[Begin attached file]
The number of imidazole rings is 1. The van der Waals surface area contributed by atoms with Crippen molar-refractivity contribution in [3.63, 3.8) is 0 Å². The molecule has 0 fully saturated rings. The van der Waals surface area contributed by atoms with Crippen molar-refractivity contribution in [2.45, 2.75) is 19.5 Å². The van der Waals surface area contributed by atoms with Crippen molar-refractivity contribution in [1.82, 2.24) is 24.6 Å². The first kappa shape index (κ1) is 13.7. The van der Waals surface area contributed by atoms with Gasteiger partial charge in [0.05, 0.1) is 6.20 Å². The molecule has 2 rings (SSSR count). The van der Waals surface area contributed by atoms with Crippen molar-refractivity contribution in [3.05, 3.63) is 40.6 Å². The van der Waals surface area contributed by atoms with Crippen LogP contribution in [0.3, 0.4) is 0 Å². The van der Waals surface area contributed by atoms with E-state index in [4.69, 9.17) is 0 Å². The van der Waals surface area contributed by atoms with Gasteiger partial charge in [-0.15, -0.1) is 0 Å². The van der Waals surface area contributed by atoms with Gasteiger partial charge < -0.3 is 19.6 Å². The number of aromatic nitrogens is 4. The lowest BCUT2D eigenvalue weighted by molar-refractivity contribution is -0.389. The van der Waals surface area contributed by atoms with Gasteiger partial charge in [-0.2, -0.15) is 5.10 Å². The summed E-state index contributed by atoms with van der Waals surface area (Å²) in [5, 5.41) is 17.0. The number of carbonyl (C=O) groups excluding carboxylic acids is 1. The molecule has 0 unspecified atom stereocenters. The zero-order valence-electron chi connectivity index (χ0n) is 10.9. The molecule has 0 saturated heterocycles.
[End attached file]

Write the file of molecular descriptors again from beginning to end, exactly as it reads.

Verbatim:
The number of imidazole rings is 1. The van der Waals surface area contributed by atoms with Crippen molar-refractivity contribution in [3.63, 3.8) is 0 Å². The molecule has 0 fully saturated rings. The van der Waals surface area contributed by atoms with Crippen molar-refractivity contribution in [2.45, 2.75) is 19.5 Å². The van der Waals surface area contributed by atoms with Crippen molar-refractivity contribution in [1.82, 2.24) is 24.6 Å². The first kappa shape index (κ1) is 13.7. The van der Waals surface area contributed by atoms with Gasteiger partial charge in [0.05, 0.1) is 6.20 Å². The molecule has 2 rings (SSSR count). The van der Waals surface area contributed by atoms with Crippen molar-refractivity contribution in [3.05, 3.63) is 40.6 Å². The van der Waals surface area contributed by atoms with Crippen LogP contribution in [0.3, 0.4) is 0 Å². The van der Waals surface area contributed by atoms with E-state index in [4.69, 9.17) is 0 Å². The van der Waals surface area contributed by atoms with Gasteiger partial charge in [-0.15, -0.1) is 0 Å². The van der Waals surface area contributed by atoms with Gasteiger partial charge < -0.3 is 19.6 Å². The number of aromatic nitrogens is 4. The lowest BCUT2D eigenvalue weighted by molar-refractivity contribution is -0.389. The van der Waals surface area contributed by atoms with Gasteiger partial charge in [-0.2, -0.15) is 5.10 Å². The summed E-state index contributed by atoms with van der Waals surface area (Å²) in [5, 5.41) is 17.0. The number of carbonyl (C=O) groups excluding carboxylic acids is 1. The molecule has 0 unspecified atom stereocenters. The zero-order valence-electron chi connectivity index (χ0n) is 10.9. The molecule has 0 saturated heterocycles.